This is by no means an exhaustive list, but it gives you some points North, South, East, and West.
Although not huge in Canada, Christmas in July is popular in Quebec, Canada, where the annual Camper’s Christmas is celebrated. At the event, people gather on the weekend closest to July 25th to decorate, participate in present hunts, play ball hockey, and have toboggan races on the grass.
The UK has started to embrace Christmas in July with company expos. This provides shoppers a chance to embrace products and brands they may not have had a chance to see otherwise. It also provides a gateway for retailers to find new customers. It’s a win-win.
While Christmas in July in the northern hemisphere provides a nice respite from the summer heat, the real action of Christmas in July happens at points south of the equator.
Christmastime in Australia is relegated to warm weather, sandy beaches, and barbecues. So it only makes sense that Australia would make Christmas in July a big event. With the colder weather outside, people can embrace the holiday spirit the way it was intended.
During July in Australia restaurants and pubs create Christmas in July menus special for the occasion. The streets don twinkling lights. Ice rinks are packed with people sliding to and fro. The fake snow machines keep everyone in the spirit. Christmas jumpers are in full display, and friends and families gather around warm fireplaces.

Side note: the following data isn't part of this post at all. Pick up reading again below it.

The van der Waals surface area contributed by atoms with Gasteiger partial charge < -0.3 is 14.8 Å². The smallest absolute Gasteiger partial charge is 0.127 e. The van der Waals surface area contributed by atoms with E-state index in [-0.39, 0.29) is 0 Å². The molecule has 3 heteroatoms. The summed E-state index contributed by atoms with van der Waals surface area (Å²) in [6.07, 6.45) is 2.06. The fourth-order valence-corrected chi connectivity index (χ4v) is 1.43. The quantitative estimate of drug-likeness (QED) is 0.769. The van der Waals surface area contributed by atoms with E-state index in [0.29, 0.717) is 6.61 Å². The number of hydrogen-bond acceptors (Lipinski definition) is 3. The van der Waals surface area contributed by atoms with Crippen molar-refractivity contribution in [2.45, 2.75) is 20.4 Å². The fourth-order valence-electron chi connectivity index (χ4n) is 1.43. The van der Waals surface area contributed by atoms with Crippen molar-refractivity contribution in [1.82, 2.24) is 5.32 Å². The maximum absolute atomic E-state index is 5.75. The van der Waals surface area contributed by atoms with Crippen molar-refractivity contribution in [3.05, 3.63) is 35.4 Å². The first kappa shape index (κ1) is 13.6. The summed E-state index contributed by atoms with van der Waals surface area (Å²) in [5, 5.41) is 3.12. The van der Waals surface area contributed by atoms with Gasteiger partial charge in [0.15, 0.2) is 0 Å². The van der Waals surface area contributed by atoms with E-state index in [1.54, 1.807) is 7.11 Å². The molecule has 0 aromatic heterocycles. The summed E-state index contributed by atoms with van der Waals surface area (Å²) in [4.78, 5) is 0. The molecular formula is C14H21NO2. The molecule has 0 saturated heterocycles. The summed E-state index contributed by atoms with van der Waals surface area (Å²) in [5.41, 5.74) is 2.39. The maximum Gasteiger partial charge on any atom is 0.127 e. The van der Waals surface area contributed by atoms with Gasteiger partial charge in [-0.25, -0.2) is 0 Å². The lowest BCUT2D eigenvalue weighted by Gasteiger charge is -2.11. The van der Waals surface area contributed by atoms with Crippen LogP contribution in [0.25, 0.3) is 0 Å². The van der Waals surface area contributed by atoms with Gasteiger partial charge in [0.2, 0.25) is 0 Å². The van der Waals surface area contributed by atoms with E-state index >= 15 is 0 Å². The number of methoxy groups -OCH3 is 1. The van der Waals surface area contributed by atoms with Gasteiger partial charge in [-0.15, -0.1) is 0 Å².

Throughout June, July, and August, you’ll see Yuletide festivals all around Australia, but specifically in the Blue Mountains of Sydney. Whether it’s skiing, having drinks, or attending clubs, everyone seems to be in the festive mood. From Christmas markets to ice skating by the beach, you’re sure to find the Christmas spirit. The Rocks, in Sydney, hold a very special Christmas in July festival with tall pines, European chalet Christmas stores, caroling, and mulled wine.
This year’s event is scheduled to take place from July 9th to the 19th!
There is also the Winterland Festival in Campbell Town, southwest of Sydney. In Sovereign Hill, Ballarat in Victoria, Australia, there is Winterwonderlights that has beautiful street markets lit up, faux snow, and more.
Being so close to Australia, you would assume that New Zealand would share the same fascination with Christmas in July. Still, ironically that doesn’t appear to be the case. While some restaurants may offer special Christmas in July menus, it is few and far between.
Perhaps this is because of a popular July tradition in New Zealand that celebrates the Maori New Year, called the Matariki Festival. Whatever the case, Christmas in July doesn’t appear high on their list of celebrations.
In July, Christmas appears to be very popular in South Africa, especially in the cities of Johannesburg and Capetown. Some head to the mountains for the holiday. A small village in Hogsback becomes the main tourist attraction with Christmas bonfires, decorated streets with twinkling lights, carolers, African Sleigh rides, a gala Christmas dinner, and more. It is so popular that it books up months in advance.
How to Throw a Christmas in July Party
If you’re looking to break up the summer and have some fun, Christmas in July is the perfect theme for a party. You can have friends over for a movie and drinks. If you want to include presents, you could have friends bring a cheap gift. You could even have people come in their favorite ugly sweater. If you’re looking for party ideas, here is how you could go about bringing Christmas to July.
Hallmark Has You Covered